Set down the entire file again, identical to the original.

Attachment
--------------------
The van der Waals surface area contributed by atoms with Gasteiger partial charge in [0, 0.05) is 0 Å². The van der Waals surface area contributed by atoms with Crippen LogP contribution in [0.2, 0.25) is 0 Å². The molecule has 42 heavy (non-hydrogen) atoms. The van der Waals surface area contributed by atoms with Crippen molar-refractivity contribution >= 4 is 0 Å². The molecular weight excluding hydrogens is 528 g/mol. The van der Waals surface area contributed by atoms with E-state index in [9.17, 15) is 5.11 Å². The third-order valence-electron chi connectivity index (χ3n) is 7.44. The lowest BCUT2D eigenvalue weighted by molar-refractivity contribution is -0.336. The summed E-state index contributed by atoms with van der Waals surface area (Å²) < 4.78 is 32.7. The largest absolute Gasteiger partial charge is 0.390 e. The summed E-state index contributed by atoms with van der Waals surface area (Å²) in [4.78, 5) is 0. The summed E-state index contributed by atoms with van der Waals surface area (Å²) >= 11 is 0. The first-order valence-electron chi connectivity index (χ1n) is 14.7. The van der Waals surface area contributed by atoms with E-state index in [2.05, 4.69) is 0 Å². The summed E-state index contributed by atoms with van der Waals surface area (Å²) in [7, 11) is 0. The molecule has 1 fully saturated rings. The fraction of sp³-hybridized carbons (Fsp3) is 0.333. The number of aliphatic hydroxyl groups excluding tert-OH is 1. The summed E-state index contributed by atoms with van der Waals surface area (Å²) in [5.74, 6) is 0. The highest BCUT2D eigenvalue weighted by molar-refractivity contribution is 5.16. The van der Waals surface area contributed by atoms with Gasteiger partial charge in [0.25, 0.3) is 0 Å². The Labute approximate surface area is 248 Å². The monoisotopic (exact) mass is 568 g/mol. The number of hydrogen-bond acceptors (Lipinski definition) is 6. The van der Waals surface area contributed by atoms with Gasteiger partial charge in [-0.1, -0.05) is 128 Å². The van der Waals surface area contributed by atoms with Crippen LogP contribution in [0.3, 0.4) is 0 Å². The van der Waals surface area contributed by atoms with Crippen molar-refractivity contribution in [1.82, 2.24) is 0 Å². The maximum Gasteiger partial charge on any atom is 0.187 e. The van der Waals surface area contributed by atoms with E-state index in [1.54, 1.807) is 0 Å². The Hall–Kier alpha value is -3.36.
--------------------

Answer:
The van der Waals surface area contributed by atoms with Gasteiger partial charge in [0, 0.05) is 0 Å². The van der Waals surface area contributed by atoms with Crippen LogP contribution in [0.2, 0.25) is 0 Å². The molecule has 42 heavy (non-hydrogen) atoms. The van der Waals surface area contributed by atoms with Crippen molar-refractivity contribution >= 4 is 0 Å². The molecular weight excluding hydrogens is 528 g/mol. The van der Waals surface area contributed by atoms with E-state index in [9.17, 15) is 5.11 Å². The third-order valence-electron chi connectivity index (χ3n) is 7.44. The lowest BCUT2D eigenvalue weighted by molar-refractivity contribution is -0.336. The summed E-state index contributed by atoms with van der Waals surface area (Å²) < 4.78 is 32.7. The largest absolute Gasteiger partial charge is 0.390 e. The summed E-state index contributed by atoms with van der Waals surface area (Å²) in [4.78, 5) is 0. The summed E-state index contributed by atoms with van der Waals surface area (Å²) >= 11 is 0. The first-order valence-electron chi connectivity index (χ1n) is 14.7. The van der Waals surface area contributed by atoms with E-state index in [2.05, 4.69) is 0 Å². The summed E-state index contributed by atoms with van der Waals surface area (Å²) in [7, 11) is 0. The molecule has 1 fully saturated rings. The fraction of sp³-hybridized carbons (Fsp3) is 0.333. The number of aliphatic hydroxyl groups excluding tert-OH is 1. The summed E-state index contributed by atoms with van der Waals surface area (Å²) in [5.74, 6) is 0. The highest BCUT2D eigenvalue weighted by molar-refractivity contribution is 5.16. The van der Waals surface area contributed by atoms with Gasteiger partial charge in [0.25, 0.3) is 0 Å². The Labute approximate surface area is 248 Å². The monoisotopic (exact) mass is 568 g/mol. The number of hydrogen-bond acceptors (Lipinski definition) is 6. The van der Waals surface area contributed by atoms with Gasteiger partial charge in [-0.1, -0.05) is 128 Å². The van der Waals surface area contributed by atoms with Crippen LogP contribution in [0.3, 0.4) is 0 Å². The van der Waals surface area contributed by atoms with Crippen molar-refractivity contribution in [1.82, 2.24) is 0 Å². The maximum Gasteiger partial charge on any atom is 0.187 e. The van der Waals surface area contributed by atoms with E-state index in [1.54, 1.807) is 0 Å². The Hall–Kier alpha value is -3.36.